The Revolutionary Khan Academy

My personal educational history is very different from most others: I had the chance to study in several countries, and got my degree from the oldest University in the world, the University of Bologna. For this reason I have always been an advocate of free education, especially in the developing countries. And this why Salman Khan founded the Khan Academy, in 2008.

What does it do?

The Academy is a non-profit organization that provides free online materials and personalized instruction to students of all ages. The Academy has a staff of 80 people providing online classes and lectures to students around the world, in class and out of class. The most interesting part is that all the lessons are easily adaptable to the needs of students and teachers. Each phase of each course encourages, motivates, and suggests which lesson is better to study next based on the performance of the student, as assessed by teachers, dashboards, and analytics.

How did he get started?

Sal was a hedge fund analyst who was living in California when he began remotely tutoring a cousin who lived in New Orleans.

What happened next?

Salman described the next step in an amusing talk with a group of Googlers: “At a certain point I found myself tutoring a cohort of cousins around the country and I was looking for a way to scale myself up. One of my buddies, Sulfaka Ramzana, while I was hanging out at his house and showing him how I was tutoring my cousins, suggested that I put some of my lectures on You Tube. I said it was silly because You Tube is for dogs on skateboards, it’s not for serious learning! But once I got over the idea that it was not my idea, I decided to give it a shot, and you can see the first video I uploaded was about fractions. And my cousins’ feedback was that they preferred me on You Tube rather than in person!”

Salman Khan has completely re-thought the way of seeing and doing education, he has given shape to his mission and has built up a world around it with only one conviction in his mind: “You can learn anything”.

Khan Academy offers a different approach to learning, and that is why most of its students keep on asking for more, and its students are inspired to keep on studying further. Sal Khan explained it in one of his interviews: “I think that the comfort level, the ability to learn without feeling judged, is a huge thing. We have all tried to learn while we were feeling judged, and it has always been the most difficult thing to do. We offer immediate access to learning, the possibility of doing it in your own time and at your own pace, and the ability to remediate gaps.”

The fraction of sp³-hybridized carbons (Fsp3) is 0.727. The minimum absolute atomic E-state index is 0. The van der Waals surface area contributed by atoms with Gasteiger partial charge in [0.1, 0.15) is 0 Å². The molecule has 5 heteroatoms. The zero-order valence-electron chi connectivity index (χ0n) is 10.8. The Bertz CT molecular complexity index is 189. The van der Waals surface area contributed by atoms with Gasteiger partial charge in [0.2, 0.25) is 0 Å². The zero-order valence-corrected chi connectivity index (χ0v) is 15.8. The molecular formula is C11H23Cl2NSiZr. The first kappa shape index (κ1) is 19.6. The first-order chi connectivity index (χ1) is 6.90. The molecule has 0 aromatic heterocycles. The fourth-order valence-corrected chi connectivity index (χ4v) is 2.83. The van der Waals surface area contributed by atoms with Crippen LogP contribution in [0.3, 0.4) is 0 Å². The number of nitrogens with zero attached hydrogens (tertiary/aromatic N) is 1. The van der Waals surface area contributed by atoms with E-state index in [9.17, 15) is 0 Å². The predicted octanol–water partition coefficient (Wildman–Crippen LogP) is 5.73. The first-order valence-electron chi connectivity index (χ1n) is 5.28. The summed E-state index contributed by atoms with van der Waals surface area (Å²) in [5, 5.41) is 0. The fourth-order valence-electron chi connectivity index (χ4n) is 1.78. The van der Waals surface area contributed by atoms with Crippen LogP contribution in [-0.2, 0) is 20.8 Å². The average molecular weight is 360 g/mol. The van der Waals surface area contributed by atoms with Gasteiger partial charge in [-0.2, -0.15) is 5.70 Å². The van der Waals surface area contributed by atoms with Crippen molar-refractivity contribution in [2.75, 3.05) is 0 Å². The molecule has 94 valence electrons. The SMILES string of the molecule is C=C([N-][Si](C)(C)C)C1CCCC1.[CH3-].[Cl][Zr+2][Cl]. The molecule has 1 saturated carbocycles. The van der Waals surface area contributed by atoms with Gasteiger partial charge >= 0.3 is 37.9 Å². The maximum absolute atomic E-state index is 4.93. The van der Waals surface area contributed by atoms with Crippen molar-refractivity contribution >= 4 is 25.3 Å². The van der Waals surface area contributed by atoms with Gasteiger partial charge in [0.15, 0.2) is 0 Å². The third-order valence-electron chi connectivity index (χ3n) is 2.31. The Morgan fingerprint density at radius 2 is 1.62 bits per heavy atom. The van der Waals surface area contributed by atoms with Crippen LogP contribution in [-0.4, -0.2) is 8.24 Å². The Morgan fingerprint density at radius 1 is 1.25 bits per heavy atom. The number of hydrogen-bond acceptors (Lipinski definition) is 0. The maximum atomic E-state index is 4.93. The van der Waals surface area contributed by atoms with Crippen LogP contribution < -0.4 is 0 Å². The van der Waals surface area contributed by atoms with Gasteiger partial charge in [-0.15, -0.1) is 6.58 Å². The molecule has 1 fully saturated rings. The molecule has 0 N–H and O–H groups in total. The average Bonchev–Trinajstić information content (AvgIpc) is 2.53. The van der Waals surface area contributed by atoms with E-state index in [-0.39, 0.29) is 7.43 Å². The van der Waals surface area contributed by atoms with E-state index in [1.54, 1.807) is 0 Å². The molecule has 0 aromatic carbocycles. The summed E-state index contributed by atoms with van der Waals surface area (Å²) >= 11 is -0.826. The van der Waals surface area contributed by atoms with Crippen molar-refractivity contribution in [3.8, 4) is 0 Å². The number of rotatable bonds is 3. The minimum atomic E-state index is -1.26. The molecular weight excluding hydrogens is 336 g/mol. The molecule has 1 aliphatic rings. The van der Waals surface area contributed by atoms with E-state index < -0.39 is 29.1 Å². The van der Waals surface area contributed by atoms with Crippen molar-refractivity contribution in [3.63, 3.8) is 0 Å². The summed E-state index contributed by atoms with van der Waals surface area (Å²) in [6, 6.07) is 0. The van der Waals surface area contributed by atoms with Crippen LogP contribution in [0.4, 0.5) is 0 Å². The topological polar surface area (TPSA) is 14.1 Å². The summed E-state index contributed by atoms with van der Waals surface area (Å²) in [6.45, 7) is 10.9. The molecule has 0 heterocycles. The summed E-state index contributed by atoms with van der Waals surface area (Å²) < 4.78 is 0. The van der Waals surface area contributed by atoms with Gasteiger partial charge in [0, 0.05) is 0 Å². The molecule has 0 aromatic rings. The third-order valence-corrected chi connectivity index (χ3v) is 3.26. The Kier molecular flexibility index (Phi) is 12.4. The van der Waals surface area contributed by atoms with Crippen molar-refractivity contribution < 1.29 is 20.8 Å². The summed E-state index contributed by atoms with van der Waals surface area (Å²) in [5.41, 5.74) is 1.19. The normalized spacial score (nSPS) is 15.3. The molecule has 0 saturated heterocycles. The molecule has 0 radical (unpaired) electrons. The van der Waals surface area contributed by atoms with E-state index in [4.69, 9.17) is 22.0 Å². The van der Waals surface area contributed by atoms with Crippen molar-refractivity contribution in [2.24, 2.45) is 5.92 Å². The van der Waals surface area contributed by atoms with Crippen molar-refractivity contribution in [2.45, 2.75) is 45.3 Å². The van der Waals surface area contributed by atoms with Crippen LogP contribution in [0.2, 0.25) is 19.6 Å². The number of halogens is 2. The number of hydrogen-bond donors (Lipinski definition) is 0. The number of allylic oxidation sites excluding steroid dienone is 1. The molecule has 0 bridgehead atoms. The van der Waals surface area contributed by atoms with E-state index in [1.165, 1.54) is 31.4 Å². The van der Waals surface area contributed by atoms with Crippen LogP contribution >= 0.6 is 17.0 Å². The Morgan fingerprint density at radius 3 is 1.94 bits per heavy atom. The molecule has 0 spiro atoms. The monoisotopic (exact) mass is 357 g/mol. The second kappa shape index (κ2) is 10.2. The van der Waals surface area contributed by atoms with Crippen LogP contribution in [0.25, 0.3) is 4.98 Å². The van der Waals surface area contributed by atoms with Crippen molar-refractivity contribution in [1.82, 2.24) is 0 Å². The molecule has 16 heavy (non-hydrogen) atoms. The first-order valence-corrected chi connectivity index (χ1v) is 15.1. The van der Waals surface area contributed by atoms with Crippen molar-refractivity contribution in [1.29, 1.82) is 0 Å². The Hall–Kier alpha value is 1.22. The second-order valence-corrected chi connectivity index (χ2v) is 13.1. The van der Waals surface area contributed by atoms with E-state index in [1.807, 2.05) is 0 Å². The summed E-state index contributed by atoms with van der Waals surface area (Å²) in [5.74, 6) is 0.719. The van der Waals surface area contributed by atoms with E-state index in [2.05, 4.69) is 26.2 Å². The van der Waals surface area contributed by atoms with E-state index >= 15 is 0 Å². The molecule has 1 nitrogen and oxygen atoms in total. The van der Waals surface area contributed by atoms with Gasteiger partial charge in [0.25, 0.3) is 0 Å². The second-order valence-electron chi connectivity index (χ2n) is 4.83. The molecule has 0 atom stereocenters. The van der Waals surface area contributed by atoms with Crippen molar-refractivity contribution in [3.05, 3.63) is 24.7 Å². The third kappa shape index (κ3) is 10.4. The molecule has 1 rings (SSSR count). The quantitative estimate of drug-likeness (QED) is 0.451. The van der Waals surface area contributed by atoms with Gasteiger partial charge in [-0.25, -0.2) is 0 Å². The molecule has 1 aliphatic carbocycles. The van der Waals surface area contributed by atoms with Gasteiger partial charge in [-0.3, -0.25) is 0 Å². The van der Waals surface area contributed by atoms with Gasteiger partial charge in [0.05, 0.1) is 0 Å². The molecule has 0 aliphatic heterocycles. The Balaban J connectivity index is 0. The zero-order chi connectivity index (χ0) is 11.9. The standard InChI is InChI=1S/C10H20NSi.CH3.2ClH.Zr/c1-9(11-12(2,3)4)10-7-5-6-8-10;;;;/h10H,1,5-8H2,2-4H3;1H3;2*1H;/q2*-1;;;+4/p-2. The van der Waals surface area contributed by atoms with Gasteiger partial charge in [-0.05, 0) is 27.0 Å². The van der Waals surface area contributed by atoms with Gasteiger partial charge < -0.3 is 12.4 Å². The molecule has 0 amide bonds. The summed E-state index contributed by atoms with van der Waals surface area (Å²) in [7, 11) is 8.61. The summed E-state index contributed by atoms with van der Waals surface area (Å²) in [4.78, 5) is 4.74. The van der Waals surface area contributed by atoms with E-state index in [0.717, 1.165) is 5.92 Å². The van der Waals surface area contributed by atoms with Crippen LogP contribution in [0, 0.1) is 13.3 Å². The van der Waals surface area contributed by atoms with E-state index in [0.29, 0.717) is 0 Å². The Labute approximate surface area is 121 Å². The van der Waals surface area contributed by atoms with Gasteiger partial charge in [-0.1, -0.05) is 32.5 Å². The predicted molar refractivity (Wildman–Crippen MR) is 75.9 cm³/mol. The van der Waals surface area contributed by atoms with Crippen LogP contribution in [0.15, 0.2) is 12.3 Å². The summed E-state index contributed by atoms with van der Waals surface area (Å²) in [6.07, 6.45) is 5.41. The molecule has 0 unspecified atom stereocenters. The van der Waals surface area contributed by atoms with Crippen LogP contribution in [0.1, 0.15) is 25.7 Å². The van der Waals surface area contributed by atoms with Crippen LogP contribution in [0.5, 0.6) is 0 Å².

I have tried to understand how a video could substitute for a teacher in a classroom, especially in non-technical subjects like history, which I have always been passionate about thanks to the influence of my teachers, among them Umberto Eco.

Well, I was enchanted. While the videos were rolling, I realized how this system works. I chose The French Revolution as a topic, and I was amazed by how passionate the lesson was, analyzing the meaning of the revolution in a broad historical context and explaining with simplicity why the revolution changed the world from then on. 

I believe that what Khan Academy is doing is a real revolution.

It started with a few lessons with a few folks working at it, and now it is a huge organization that has delivered more than 400 million lessons to students who have completed more than 2.5 billion exercise problems. More than 500.000 teachers are now registered all over the world, using the platform to inspire and give their students access to materials that otherwise they would have no access to.

The Academy is growing fast, thanks especially to net diffusion, and is now reaching two million individual students a month, covering subjects like basic Maths, Biology, Art History and Computer Science.

The Academy’s You Tube channel – which hosts all their videos – counts more than two million subscribers with free access to more than 6500 video lessons. The Khan platform offers free registration for students, teachers and parents.

In 2010, the Academy introduced badges as part of a program to promote gamification learning, which motivates students to learn by using a video game design.

Over the years, the Khan Academy has received multiple awards in the United States and internationally, among them the 10to100 Google’s Project award, which granted them two million dollars to hire extra staff and translate the platform and the lessons.

In 2014 Salman Khan was one of the winners of the Heinz Award in the area of “Human Condition”.

Today, the Khan Academy has lessons translated in 28 languages and has a complete version of the platform in Spanish, French and Brazilian Portuguese.

It is fair to say that the Khan Academy has started a revolution in education, empowering young people across the globe, driving through the highways of the net, with the trending hashtag #YouCanLearnAnything.


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